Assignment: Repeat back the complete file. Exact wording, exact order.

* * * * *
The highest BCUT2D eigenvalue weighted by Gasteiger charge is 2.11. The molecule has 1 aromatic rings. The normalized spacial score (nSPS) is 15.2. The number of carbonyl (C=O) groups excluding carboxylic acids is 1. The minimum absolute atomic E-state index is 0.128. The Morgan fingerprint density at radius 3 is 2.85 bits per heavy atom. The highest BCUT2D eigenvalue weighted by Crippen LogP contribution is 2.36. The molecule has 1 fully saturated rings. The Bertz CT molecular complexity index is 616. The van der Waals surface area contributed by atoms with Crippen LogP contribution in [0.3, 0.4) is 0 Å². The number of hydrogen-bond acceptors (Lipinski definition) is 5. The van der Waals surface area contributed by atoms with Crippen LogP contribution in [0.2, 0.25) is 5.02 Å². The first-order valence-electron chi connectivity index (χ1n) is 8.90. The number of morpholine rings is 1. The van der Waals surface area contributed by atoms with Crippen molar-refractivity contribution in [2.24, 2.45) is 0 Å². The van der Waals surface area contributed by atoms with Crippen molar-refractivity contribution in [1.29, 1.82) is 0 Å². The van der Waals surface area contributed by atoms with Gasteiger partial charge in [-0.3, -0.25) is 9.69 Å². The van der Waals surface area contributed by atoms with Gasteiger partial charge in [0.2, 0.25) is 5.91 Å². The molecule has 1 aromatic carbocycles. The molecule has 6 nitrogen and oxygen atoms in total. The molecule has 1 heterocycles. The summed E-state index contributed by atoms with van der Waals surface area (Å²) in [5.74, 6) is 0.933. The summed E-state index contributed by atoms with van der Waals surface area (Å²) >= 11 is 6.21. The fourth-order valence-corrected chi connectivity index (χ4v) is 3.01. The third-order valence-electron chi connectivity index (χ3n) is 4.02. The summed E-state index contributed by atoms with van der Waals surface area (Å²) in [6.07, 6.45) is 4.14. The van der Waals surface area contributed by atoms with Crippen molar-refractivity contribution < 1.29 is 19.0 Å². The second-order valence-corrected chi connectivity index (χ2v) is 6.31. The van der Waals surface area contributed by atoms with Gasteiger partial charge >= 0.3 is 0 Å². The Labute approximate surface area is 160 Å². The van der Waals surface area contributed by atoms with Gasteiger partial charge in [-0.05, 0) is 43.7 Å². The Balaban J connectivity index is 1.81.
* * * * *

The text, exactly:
The highest BCUT2D eigenvalue weighted by Gasteiger charge is 2.11. The molecule has 1 aromatic rings. The normalized spacial score (nSPS) is 15.2. The number of carbonyl (C=O) groups excluding carboxylic acids is 1. The minimum absolute atomic E-state index is 0.128. The Morgan fingerprint density at radius 3 is 2.85 bits per heavy atom. The highest BCUT2D eigenvalue weighted by Crippen LogP contribution is 2.36. The molecule has 1 fully saturated rings. The Bertz CT molecular complexity index is 616. The van der Waals surface area contributed by atoms with Crippen LogP contribution in [0.3, 0.4) is 0 Å². The number of hydrogen-bond acceptors (Lipinski definition) is 5. The van der Waals surface area contributed by atoms with Crippen LogP contribution in [0.2, 0.25) is 5.02 Å². The first-order valence-electron chi connectivity index (χ1n) is 8.90. The number of morpholine rings is 1. The van der Waals surface area contributed by atoms with Crippen molar-refractivity contribution in [2.24, 2.45) is 0 Å². The van der Waals surface area contributed by atoms with Crippen molar-refractivity contribution in [1.29, 1.82) is 0 Å². The van der Waals surface area contributed by atoms with Gasteiger partial charge in [-0.3, -0.25) is 9.69 Å². The van der Waals surface area contributed by atoms with Gasteiger partial charge in [0.2, 0.25) is 5.91 Å². The molecule has 1 aromatic carbocycles. The molecule has 6 nitrogen and oxygen atoms in total. The molecule has 1 heterocycles. The summed E-state index contributed by atoms with van der Waals surface area (Å²) in [5.74, 6) is 0.933. The summed E-state index contributed by atoms with van der Waals surface area (Å²) >= 11 is 6.21. The fourth-order valence-corrected chi connectivity index (χ4v) is 3.01. The third-order valence-electron chi connectivity index (χ3n) is 4.02. The summed E-state index contributed by atoms with van der Waals surface area (Å²) in [6.07, 6.45) is 4.14. The van der Waals surface area contributed by atoms with Crippen molar-refractivity contribution < 1.29 is 19.0 Å². The second-order valence-corrected chi connectivity index (χ2v) is 6.31. The van der Waals surface area contributed by atoms with Gasteiger partial charge >= 0.3 is 0 Å². The Labute approximate surface area is 160 Å². The van der Waals surface area contributed by atoms with Gasteiger partial charge in [-0.05, 0) is 43.7 Å². The Balaban J connectivity index is 1.81.